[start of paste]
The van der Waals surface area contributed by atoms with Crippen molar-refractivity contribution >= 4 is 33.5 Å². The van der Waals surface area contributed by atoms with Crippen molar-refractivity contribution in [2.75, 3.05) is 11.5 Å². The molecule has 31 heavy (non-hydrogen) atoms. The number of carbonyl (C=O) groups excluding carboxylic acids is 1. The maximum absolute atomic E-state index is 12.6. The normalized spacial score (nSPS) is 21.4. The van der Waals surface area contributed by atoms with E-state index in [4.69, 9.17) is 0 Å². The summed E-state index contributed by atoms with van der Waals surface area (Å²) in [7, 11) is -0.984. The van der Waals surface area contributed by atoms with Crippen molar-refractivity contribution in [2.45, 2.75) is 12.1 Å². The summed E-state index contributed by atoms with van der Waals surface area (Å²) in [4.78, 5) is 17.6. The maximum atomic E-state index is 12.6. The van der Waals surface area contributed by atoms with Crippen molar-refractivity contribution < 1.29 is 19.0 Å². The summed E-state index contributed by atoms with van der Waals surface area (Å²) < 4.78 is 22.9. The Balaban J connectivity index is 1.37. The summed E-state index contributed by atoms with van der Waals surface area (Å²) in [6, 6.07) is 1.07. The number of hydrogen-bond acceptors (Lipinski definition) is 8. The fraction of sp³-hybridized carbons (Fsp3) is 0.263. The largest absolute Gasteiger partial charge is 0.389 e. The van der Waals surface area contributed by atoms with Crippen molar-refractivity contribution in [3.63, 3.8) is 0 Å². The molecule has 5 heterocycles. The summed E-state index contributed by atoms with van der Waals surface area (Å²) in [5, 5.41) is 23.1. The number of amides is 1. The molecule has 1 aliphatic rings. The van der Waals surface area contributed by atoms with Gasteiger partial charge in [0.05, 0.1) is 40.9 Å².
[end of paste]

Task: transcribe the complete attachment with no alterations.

The van der Waals surface area contributed by atoms with Crippen molar-refractivity contribution >= 4 is 33.5 Å². The van der Waals surface area contributed by atoms with Crippen molar-refractivity contribution in [2.75, 3.05) is 11.5 Å². The molecule has 31 heavy (non-hydrogen) atoms. The number of carbonyl (C=O) groups excluding carboxylic acids is 1. The maximum absolute atomic E-state index is 12.6. The normalized spacial score (nSPS) is 21.4. The van der Waals surface area contributed by atoms with E-state index in [4.69, 9.17) is 0 Å². The summed E-state index contributed by atoms with van der Waals surface area (Å²) in [7, 11) is -0.984. The van der Waals surface area contributed by atoms with Crippen molar-refractivity contribution in [2.45, 2.75) is 12.1 Å². The summed E-state index contributed by atoms with van der Waals surface area (Å²) in [4.78, 5) is 17.6. The maximum atomic E-state index is 12.6. The van der Waals surface area contributed by atoms with Crippen molar-refractivity contribution < 1.29 is 19.0 Å². The summed E-state index contributed by atoms with van der Waals surface area (Å²) < 4.78 is 22.9. The Balaban J connectivity index is 1.37. The summed E-state index contributed by atoms with van der Waals surface area (Å²) in [6, 6.07) is 1.07. The number of hydrogen-bond acceptors (Lipinski definition) is 8. The fraction of sp³-hybridized carbons (Fsp3) is 0.263. The largest absolute Gasteiger partial charge is 0.389 e. The van der Waals surface area contributed by atoms with Crippen molar-refractivity contribution in [3.63, 3.8) is 0 Å². The molecule has 5 heterocycles. The summed E-state index contributed by atoms with van der Waals surface area (Å²) in [5, 5.41) is 23.1. The number of amides is 1. The molecule has 1 aliphatic rings. The van der Waals surface area contributed by atoms with Gasteiger partial charge in [0.05, 0.1) is 40.9 Å².